There’s a very finite amount of pleasant weather here – when we shift out of hot but before we reach cold weather that keeps me bundled up indoors. I’m looking forward to enjoying those 8 days in October.
Latest food tallies for the kids: Bear still adores the delicious turkey burgers; T-man has gone all iffy on me. T-man loves toast with his eggs; Bear, who adores every sort of bread on the planet, won’t touch toast with a ten foot pole.
And I still hate coffee cold.
Linda’s stream of consciousness prompt is weekly Saturday fun. This week’s prompt is “hot/cold.”
It’s pretty cool seeing your kids grow into their individuality. I’ve always been a big proponent of Be Who You Are, so I find it ironic that sometimes I’m still taken aback by differences in our kids. Like I temporarily forgot the whole “kids are individuals” concept.
T-man and Bear show this most markedly right now in their involvement with school events. T-man has shown zero interest in school sports, clubs, or extracurricular activities like games or dances. Sometimes I wonder if he dislikes school so much that the thought of spending additional time there voluntarily borders on inconceivable.
Boy, nothing pisses me off more than ulterior motives.
Yeah, I know, most of us have them most of the time, but still…is it too much to ask for a little transparency? I think a good dose of refreshing honesty would do us all a ton of good.
Aren’t you excited about the kids’ field trip on Friday? Well, no, not really. The zoo’s a stretch on the best of days – add in 85 degree weather and four kindergarten classes and we’re talking points off purgatory.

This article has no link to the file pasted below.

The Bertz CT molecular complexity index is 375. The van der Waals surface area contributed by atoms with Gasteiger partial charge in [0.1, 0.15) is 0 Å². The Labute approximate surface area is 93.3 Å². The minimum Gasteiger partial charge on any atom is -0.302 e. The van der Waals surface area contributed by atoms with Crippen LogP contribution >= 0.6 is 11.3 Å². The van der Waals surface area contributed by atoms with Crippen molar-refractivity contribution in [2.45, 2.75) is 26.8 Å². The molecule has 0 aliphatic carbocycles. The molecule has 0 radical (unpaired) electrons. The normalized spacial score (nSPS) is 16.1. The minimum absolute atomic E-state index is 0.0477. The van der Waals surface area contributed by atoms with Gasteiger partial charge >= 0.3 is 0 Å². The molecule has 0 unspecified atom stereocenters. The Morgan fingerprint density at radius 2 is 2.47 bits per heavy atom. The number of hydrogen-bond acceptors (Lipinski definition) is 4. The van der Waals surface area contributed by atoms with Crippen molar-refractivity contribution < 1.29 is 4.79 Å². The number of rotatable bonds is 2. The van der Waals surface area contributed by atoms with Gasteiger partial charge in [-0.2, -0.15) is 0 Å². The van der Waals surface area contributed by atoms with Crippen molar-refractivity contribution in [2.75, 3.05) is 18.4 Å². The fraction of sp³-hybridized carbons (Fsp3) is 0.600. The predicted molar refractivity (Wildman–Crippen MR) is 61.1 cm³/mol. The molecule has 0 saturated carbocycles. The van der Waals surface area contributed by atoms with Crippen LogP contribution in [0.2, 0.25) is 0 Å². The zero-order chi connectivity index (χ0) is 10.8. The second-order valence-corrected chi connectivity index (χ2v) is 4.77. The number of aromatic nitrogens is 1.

Thank you for volunteering to organize the school’s bake sale! Yeah. Sure. Begging parents to donate baked goods isn’t really my thing, and I’m seriously hampered in the volunteer gathering area since I can’t use blackmail. But since our school has, like, zero funding…
Would you be willing to serve on the PTO/church committee/neighborhood watch/class party committee? Uh…wow…I’m honored you’d ask. Really. I’d be happy to. Oh! And would you like to buy $50 worth of fundraiser items from my kid? Since we’re talking and all.
I’m a middle child (thus the Riddle from the Middle blog name) who grew up experiencing both the joys and sorrows of following a sister and leading a brother. Apparently we even have a national “day” now – August 12th has been designated National Middle Child Day, an occasion for celebrating the child without a role.
Well, until they decide someone else needs it more.
When I was a girl I loved hopscotch, the Brownies, and my cat. I played soccer like a champ and ran like the wind and felt soaring pride when I beat boys on the field. I had a bike with a banana seat and curved handlebars, and my pack of elementary girlfriends all watched Wonder Woman.
When I was a teen I rolled through a variety of stages, some of which probably aged my parents exponentially. I cringe to think of that skintight black miniskirt I sported for a while, a phase my folks managed to ignore. I worked lots of jobs but never saved my money, though I couldn’t tell you now what on earth I bought with it. I had great friends who stood by me in good times and bad, and I managed to graduate high school with excellent grades and no misdemeanors.